To start us off this week, I thought I would open with a fun construction joke to level out the playing field. But, a volunteer told me I was nuts because they didn’t like the impact my tools puns have.
I beg to differ, I think that awl of my jokes are funny, but now I have to solder the burden of figuring out how to open my blog this week.
And you know that? I think I nailed it. Ba-dum tsssss.
Okay, now that I’ve lost about half of my audience, happy last week of June kiddos! I can’t believe that we’re almost halfway through the summer. While it’s no secret that the days at ASP can be long, I didn’t expect the first month to fly by as fast as it has. As I look back at my first five weeks with ASP, I am struck with gratitude for the love I have experienced during my time on staff (smooth transition).
Full transparency, I don’t always feel the love that surrounds me. I think I speak for most human beings when I say that it can be easy to overlook the small acts of love we experience each day. We get busy, we take things for granted, we get caught up in our own stuff, and forget that there’s a whole world outside of our heads.
I will admit that I was deeply stuck in this rut at the start of this week, in Floyd County. I was beginning to feel the schedule of the Summer catch up to me and found myself becoming so focused on what was going on inside my mind that I forgot to engage with what was happening right in front of me.
On Tuesday, I visited a site that was working on a deck and ramp project. The homeowner’s grandson, who was about the height of my knee the old-timers would say, ran around the yard helping the volunteers. Using a toy pick-up truck, he helped dump waste and as the volunteers dug the holes for the porch, he collected the worms they brought to the surface.
As he collected the worms, he washed them and gave them new soil to squirm in. He petted them, gave them names, and sat perched on the picnic table, watching his new friends.
Did he accidentally kill a few worms? Very likely. However, I feel certain that I have never seen a purer form of love than the love this small boy gave his new pet worms. As I talked with him and watched, I realized that his love was simple. It was pure and it was raw. Even though this little boy had nothing to give these worms, he cared for them anyway.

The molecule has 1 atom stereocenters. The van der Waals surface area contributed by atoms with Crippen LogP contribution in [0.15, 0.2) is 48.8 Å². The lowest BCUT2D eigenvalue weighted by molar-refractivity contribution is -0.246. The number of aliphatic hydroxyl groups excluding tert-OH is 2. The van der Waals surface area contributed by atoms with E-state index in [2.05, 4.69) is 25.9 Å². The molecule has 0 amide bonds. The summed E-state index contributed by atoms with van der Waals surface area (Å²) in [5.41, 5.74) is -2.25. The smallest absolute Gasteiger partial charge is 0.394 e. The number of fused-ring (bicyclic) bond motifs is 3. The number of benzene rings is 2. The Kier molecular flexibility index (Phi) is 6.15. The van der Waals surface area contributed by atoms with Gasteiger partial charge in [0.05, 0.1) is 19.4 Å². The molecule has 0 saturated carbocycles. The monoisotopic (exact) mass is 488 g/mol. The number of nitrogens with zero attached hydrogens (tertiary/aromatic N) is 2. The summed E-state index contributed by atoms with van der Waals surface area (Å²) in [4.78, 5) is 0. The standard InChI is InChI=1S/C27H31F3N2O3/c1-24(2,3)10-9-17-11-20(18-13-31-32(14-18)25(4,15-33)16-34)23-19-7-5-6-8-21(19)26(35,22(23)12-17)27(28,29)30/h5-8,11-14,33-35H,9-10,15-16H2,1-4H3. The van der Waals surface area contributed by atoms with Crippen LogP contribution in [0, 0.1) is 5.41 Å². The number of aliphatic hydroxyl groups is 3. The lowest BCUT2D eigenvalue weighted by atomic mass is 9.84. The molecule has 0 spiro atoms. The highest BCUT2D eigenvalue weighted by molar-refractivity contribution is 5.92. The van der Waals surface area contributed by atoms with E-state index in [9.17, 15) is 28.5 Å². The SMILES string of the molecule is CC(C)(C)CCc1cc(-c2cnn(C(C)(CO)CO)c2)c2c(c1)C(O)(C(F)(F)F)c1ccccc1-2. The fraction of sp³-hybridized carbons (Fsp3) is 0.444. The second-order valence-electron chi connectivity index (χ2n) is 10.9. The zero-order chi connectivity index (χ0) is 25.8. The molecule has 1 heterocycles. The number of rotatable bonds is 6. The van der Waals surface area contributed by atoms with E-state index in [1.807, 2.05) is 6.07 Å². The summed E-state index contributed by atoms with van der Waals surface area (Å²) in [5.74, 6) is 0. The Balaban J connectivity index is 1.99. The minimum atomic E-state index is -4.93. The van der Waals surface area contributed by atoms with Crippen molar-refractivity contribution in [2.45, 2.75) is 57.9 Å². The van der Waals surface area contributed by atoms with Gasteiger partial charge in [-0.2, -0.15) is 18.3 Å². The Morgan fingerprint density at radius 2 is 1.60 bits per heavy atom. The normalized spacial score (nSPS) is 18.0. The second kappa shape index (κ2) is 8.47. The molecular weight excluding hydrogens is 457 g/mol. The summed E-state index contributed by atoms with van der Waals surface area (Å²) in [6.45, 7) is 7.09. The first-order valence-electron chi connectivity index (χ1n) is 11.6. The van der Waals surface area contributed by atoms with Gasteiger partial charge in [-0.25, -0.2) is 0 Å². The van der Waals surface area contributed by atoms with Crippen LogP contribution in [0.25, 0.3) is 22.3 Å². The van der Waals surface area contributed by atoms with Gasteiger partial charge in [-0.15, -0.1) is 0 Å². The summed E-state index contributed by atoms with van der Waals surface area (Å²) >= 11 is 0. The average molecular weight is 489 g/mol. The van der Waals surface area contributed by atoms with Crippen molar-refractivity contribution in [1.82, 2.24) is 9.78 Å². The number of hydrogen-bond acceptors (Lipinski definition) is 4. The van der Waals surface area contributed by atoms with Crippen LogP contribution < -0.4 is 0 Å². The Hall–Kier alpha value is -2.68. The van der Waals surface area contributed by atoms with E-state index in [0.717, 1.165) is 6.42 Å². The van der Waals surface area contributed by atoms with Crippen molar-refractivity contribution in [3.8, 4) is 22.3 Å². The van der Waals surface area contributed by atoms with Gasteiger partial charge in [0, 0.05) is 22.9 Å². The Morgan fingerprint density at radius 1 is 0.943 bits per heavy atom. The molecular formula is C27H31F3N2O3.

There is a Bible verse that I am sure you have heard of, even if you don’t frequent its pages. From 1 Corinthians 13:4-7:
“Love is patient, love is kind. It does not envy, it does not boast, it is not proud. It does not dishonor others, it is not self-seeking, it is not easily angered, and it keeps no record of wrongs. Love does not delight in evil but rejoices with the truth. It always protects, always trusts, always hopes, always perseveres.”
This verse is often read at weddings and funerals, but I implore you to look at it through the lens of the mundane.
Yes, love can be sweet. It can radiate out of you, give you a soft place to land, and hold your hand while you walk over rocky paths. Love can also be hard. We get let down, we let others down, and worst of all we let ourselves down. We slam doors and we let ugly things unfurl from our mouths.
We imagine big dramatic acts when we think of love, but mostly, I have noticed that love can be quite subtle when you boil it down. A warm smile, a few words of encouragement, the willingness to sit in silence after a long day.
Our theme this Summer is “Love Strong,” pointing directly toward the strength that love can have. I think that part of its strength is in the fact that it doesn’t have to be big to be impactful.
For the rest of the week, I made it a point to watch for simple acts of love like the one the boy had shown the worms. I found it in places that I never would have even thought to look for: the trading homemade jam recipes with a homeowner in Floyd, a surprise “Tex Message” from volunteers in Knott Lotts Creek, stopping for dinner with my brother in Magoffin.
Patience, kindness, trust, and perseverance. Love can be simple and that’s what makes it strong.
My takeaway this week is less of a lesson and more of a hope. This week, I hope that you are patient, I hope that you are kind. I pray that you find yourself to be centered in patience, quick to let go of what frustrates you and slow to lose trust in those around you. I hope you will look for the simple acts of love in your life, and hold on tight.
Rest in love, and let it envelop you. Love deeply and love often. You know the drill.
Until next week, love ya!
Story Gathering Intern